The Salvador Macaron which is the raspberry and chocolate was fine. I’m not a big fan of the flavor pairing of chocolate and raspberries in the first place but for the sake of macarons, I’ll eat it. Back to the point, the raspberry flavor was vibrant, tart, and the sweetness of the filling is balanced since it to the chocolate ganache.
Robyn’s macarons: I started with the Guayaquil, the one chocolate vanilla flavored macaron. The vanilla is from the macaron cookie and the chocolate is obviously from the chocolate ganache filling. The vanilla is delicately flavored. I tasted it when the cookie slightly dissolves releasing it’s beautiful, subtle flavor then it’s hit with the rich, dark chocolate (tasting about 70% cocoa) ganache melting on my tongue. It’s a wonderful combination but once the chocolate actually hits the tongue, the vanilla is practically an afterthought. I would like it if they did accentuate the vanilla flavor by actually adding some vanilla into the ganache instead of being purely chocolate and cream.
The Rigoletto Macaron, the caramel and chocolate flavor, was a bit unique to me. The caramel was nicely burnt (since that’s what caramel is supposed to be) with a slight hint of salinity to contrast the pure burnt sugar flavor. It’s a good macaron but somehow I do not like the flavor so much. I think the caramel was a few degrees too burnt for me that the bitterness is not making me truly happy.
And finally the Quito Macaron, the chocolate macaron. This is the dark chocolate lover’s dream of a macaron. It’s intense pure dark chocolate (tasting about 72%) ganache with the dark chocolate macaron cookie. It all melts in the mouth in harmoniously with tiny bits of crust that comes from the cookie. I like this one for being unadulteratedly chocolatey.
All of the macaron cookies are good. They have the thin, crisp crust of the macaron shell and they do have the flavor that was indicated on that macaron flyer/information sheet.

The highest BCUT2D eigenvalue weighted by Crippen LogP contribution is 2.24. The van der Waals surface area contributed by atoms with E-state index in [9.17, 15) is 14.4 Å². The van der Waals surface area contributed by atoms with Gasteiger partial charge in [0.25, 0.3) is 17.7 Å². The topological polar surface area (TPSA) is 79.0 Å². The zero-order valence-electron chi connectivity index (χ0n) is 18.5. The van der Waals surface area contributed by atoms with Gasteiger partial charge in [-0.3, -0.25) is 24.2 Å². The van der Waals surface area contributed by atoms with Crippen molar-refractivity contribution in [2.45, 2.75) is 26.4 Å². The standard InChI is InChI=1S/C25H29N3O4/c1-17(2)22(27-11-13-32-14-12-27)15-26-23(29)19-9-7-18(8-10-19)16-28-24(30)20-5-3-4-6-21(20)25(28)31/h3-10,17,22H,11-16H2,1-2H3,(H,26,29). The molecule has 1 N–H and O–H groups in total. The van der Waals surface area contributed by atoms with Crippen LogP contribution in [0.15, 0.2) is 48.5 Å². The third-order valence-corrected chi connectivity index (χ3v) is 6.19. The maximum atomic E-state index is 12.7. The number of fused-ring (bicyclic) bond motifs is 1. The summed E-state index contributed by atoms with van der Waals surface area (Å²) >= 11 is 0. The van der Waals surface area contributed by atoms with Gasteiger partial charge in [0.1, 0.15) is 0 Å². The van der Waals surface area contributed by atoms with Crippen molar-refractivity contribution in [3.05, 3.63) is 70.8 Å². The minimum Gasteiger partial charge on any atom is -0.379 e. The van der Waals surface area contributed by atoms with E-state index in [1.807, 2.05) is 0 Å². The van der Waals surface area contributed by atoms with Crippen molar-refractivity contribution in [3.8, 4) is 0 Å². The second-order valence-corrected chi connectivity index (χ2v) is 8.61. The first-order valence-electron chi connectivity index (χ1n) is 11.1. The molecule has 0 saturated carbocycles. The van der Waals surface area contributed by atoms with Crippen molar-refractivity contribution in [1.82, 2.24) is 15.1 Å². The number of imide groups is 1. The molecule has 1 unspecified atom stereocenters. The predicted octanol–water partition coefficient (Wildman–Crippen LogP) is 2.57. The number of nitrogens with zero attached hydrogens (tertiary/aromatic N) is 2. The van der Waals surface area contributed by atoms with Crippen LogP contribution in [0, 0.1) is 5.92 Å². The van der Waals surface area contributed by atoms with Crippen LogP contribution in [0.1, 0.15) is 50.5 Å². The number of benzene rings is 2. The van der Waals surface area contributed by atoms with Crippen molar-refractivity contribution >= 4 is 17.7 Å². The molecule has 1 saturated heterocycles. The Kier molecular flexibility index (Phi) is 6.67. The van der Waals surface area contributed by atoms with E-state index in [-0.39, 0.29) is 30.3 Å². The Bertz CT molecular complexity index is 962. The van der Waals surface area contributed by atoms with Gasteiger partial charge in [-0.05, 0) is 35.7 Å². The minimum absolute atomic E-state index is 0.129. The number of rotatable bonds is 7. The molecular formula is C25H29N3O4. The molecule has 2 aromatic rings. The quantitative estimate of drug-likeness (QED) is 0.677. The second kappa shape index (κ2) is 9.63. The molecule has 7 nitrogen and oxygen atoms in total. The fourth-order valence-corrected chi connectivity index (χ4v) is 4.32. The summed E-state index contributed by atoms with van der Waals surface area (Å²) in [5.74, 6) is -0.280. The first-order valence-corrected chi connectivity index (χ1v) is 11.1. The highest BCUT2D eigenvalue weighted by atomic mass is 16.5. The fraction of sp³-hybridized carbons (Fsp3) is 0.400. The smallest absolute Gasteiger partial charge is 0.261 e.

The last destination for the day was Almondine Bakery located in Dumbo, Brooklyn.
Robyn bought the box for $7.
This was the first macaron we tried.
Initially we thought it was chocolate since it has the chocolate macaron cookie…but we assumed incorrectly when Robyn cut it in half.
The macaron came out to be peanut butter and chocolate. This is an innovative flavor for a macaron yet it is very American since it’s trying copy the flavor combination of a Reese’s Peanut Butter Cup. (Just a side note, all these macarons are the softest in texture when trying to cut in half; meaning it is the freshest or the most moist.) The filling flavor was roasted peanut butter, which was the predominant flavor with the chocolate macaron shell actually is detected as a background flavor. It is wonderful. If this was done in a French style or Pierre Herme’s way, probably it would have been a hazelnut praline with caramelized banana…or something like that. Anyways, it’s delicious and it’s one of my favorites from this box.
Next is the apricot…
It was an unusual flavor since I never thought one would make one. The problem with this macaron is that the apricot filling was cloyingly sweet that once the macaron hits the tongue all you can taste was a hint of the apricot and everything else was screaming SUGAR! They need to adjust the filling recipe and cut the sugar in half. It’s almost unbearable.
The strawberry macaron…
The whole view of the macaron did indicate that the macaron was busted up a bit but it’s fine anyways since it’s all going down to the stomach. The strawberry, like the apricot filling was too sweet. Somehow in Almondine’s kitchen all the jam filled macarons have been awfully sweet. The macaron shell was melt-in-your-mouth goodness though.
It looked like a miniature crooked tiered layer cake; it’s adorable. The lemon macaron fared a lot better than its jam filled counterparts. The lemon filling was bright, tart, slightly sweet and creamy which melds with the soft cookie shell harmoniously with textural offsets of the crust. It’s really good. This is my other favorite from this box.
Lastly, the pistachio macaron…
Like Georgia’s Bake Shop’s pistachio macaron, the filling is sweet like cake icing. I don’t understand why these bakeries are not creating a true pistachio flavored filling? This is a bust in my book but it’s not as sweet as the jam filled ones in this box of macarons.
That’s all Robyn and I have visited on that very Sunday, just because of small delays and side stops that prevented us to cover the last two stops that we planned: Payard and Trois Crepes in the Upper East Side. However, we do not totally regret it since I was not too thrilled with Payard’s cake from last semester and there was not much buzz about Trois that would make us go there. These establishments will be visited in the near future but for what we have tried today, I would say La Maison du Chocolat prevailed as the best macaron in NYC. All of their macaron flavors are consistently bold on the palate, not cloyingly sweet, and their cookie shell has some structure, not super soft as Almondine’s. But I will place Almondine as Number 2.